After collecting the information needed to evaluate our programs' effectiveness, we obviously want to put our findings to good use. Setting aside specific times to review outcome information with staff and survivors sends a message that these outcomes are important, and gives everyone an opportunity to discuss, as a group, what is working and what needs improvement. As improvements are made in response to the data gathered, we can broadcast these changes through posters on walls, announcements, and word-of-mouth. As staff, volunteers, funders, and service recipients see that our agencies are responsive to feedback, they will feel more respected by our organizations.

Authors of this document:
Cris M. Sullivan, Ph.D.
Michigan State University

Carole Alexy Pennsylvania Coalition Against Domestic Violence

Distribution Rights: This Applied Research paper and In Brief may be reprinted in its entirety or excerpted with proper acknowledgement to the author(s) and VAWnet (www.vawnet.org), but may not be altered or sold for profit.

Suggested Citation: Sullivan, C. and Alexy, C. (2001, February). Evaluating the Outcomes of Domestic Violence Service Programs: Some Practical Considerations and Strategies. Harrisburg, PA: VAWnet, a project of the National Resource Center on Domestic Violence/Pennsylvania Coalition Against Domestic Violence. Retrieved month/day/year, from: http://www.vawnet.org

To order a copy of Cris Sullivan's Outcome Evaluation Strategies for Domestic Violence Programs: A Practical Guide, contact:

PCADV
6400 Flank Dr. Suite 1300
Harrisburg, PA 17112-2778
1-800-932-4632
Attn: Cindy Leedom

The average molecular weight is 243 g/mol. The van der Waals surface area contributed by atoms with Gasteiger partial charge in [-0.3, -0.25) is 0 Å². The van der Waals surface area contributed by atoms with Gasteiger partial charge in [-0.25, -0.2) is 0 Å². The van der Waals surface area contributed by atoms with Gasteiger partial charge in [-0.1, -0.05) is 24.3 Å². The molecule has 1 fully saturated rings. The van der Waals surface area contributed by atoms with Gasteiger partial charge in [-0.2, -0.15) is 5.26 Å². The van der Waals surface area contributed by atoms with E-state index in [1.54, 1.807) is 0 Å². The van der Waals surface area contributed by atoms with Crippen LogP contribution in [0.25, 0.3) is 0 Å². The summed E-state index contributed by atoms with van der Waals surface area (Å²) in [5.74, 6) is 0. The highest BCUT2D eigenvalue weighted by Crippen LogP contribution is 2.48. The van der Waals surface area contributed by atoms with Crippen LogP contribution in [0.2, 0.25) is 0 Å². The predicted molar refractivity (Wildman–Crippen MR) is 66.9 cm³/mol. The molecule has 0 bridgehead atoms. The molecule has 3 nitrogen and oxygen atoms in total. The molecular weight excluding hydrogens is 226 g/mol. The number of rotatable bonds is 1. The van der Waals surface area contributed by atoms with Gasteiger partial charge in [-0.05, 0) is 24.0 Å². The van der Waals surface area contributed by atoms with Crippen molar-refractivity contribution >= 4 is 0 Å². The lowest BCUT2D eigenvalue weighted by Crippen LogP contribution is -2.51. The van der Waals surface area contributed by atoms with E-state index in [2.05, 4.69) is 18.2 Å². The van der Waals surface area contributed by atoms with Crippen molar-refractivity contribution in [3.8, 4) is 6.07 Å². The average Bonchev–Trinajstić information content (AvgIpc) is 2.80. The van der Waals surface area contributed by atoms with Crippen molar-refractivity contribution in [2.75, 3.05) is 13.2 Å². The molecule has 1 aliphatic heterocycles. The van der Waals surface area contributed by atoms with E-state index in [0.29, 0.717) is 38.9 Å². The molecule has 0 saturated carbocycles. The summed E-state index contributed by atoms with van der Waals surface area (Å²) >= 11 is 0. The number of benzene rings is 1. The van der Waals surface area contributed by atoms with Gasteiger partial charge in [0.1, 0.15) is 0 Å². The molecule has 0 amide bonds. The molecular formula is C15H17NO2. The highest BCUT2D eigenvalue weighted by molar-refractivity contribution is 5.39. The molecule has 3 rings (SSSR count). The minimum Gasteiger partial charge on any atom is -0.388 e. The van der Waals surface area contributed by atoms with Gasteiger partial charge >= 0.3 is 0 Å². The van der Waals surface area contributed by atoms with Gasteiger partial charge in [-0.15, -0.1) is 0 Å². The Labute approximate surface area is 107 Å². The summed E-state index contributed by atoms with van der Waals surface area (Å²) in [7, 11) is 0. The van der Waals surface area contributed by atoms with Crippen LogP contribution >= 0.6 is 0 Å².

Cost: $25 for Domestic Violence Service Programs; $30 others (postage & handling included)



Additional Resources to Assist with Outcome Evaluation

Burt, M. R., Harrell, A. V., Newmark, L. C., Aron, L. Y., Jacobs, L. K. and others. (1997). Evaluation guidebook: For projects funded by S.T.O.P. formula grants under theViolence Against Women Act. Washington, DC: The Urban Institute. This guidebook can be downloaded from www.urban.org/authors/burt.html

Domestic Abuse Project. (1997). Evaluating domestic violence programs. Minneapolis, MN: Domestic Abuse Project. Address and phone: 204 W. Franklin, Minneapolis, MN 55404; 612-874-7063 ext. 222. $39.95 + $4.00 shipping and handling.

Krueger, R. A. (1988). Focus groups: A practical guide for applied research. Newbury Park, CA: Sage.

United Way of America. (1996). Measuring program outcomes: A practical approach. United Way of America. Address and phone: 701 N. Fairfax St., Alexandria, VA 22314; 703-836-7100.


* The production and dissemination of this publication was supported by Cooperative Agreement Number U1V/CCU324010-02 from the Centers for Disease Control and Prevention. Its contents are solely the responsibility of the authors and do not necessarily represent the official views of the CDC, VAWnet, or the Pennsylvania Coalition Against Domestic Violence.

Distribution Rights

This Applied Research paper and In Brief may be reprinted in its entirety or excerpted with proper acknowledgement to the author(s) and VAWnet, a project of the National Resource Center on Domestic Violence, but may not be altered or sold for profit.